|کد مقاله||سال انتشار||مقاله انگلیسی||ترجمه فارسی||تعداد کلمات|
|154186||2017||33 صفحه PDF||سفارش دهید||10006 کلمه|
Publisher : Elsevier - Science Direct (الزویر - ساینس دایرکت)
Journal : Psychiatry Research: Neuroimaging, Volume 265, 30 July 2017, Pages 54-64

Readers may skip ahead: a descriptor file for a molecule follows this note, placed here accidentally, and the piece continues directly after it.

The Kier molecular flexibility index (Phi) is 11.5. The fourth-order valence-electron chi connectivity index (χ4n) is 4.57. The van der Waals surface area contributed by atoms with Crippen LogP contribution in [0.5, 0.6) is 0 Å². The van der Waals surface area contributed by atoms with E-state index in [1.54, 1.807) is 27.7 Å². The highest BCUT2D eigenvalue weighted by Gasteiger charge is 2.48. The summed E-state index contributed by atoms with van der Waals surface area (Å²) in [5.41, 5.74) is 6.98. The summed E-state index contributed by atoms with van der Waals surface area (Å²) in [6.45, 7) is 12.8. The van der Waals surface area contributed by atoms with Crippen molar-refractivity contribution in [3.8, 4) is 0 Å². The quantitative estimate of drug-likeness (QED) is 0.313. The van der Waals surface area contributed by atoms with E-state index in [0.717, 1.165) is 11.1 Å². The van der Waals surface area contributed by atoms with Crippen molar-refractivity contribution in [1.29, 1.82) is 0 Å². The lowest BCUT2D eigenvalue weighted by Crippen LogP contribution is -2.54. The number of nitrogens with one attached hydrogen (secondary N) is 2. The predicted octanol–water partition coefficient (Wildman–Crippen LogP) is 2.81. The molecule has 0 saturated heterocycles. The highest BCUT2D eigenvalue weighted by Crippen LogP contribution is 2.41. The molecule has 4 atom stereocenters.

Familial susceptibility to alcoholism is likely to be linked to the externalizing diathesis seen in high-risk offspring from high-density alcohol use disorder (AUD) families. The present study aimed at comparing resting brain functional connectivity and their association with externalizing symptoms and alcoholism familial density in 40 substance-naive high-risk (HR) male offspring from high-density AUD families and 30 matched healthy low-risk (LR) males without a family history of substance dependence using graph theory-based network analysis. The HR subjects from high-density AUD families compared with LR, showed significantly reduced clustering, small-worldness, and local network efficiency. The frontoparietal, cingulo-opercular, sensorimotor and cerebellar networks exhibited significantly reduced functional segregation. These disruptions exhibited independent incremental value in predicting the externalizing symptoms over and above the demographic variables. The reduction of functional segregation in HR subjects was significant across both the younger and older age groups and was proportional to the family loading of AUDs. Detection and estimation of these developmentally relevant disruptions in small-world architecture at critical brain regions sub-serving cognitive, affective, and sensorimotor processes are vital for understanding the familial risk for early onset alcoholism as well as for understanding the pathophysiological mechanism of externalizing behaviors.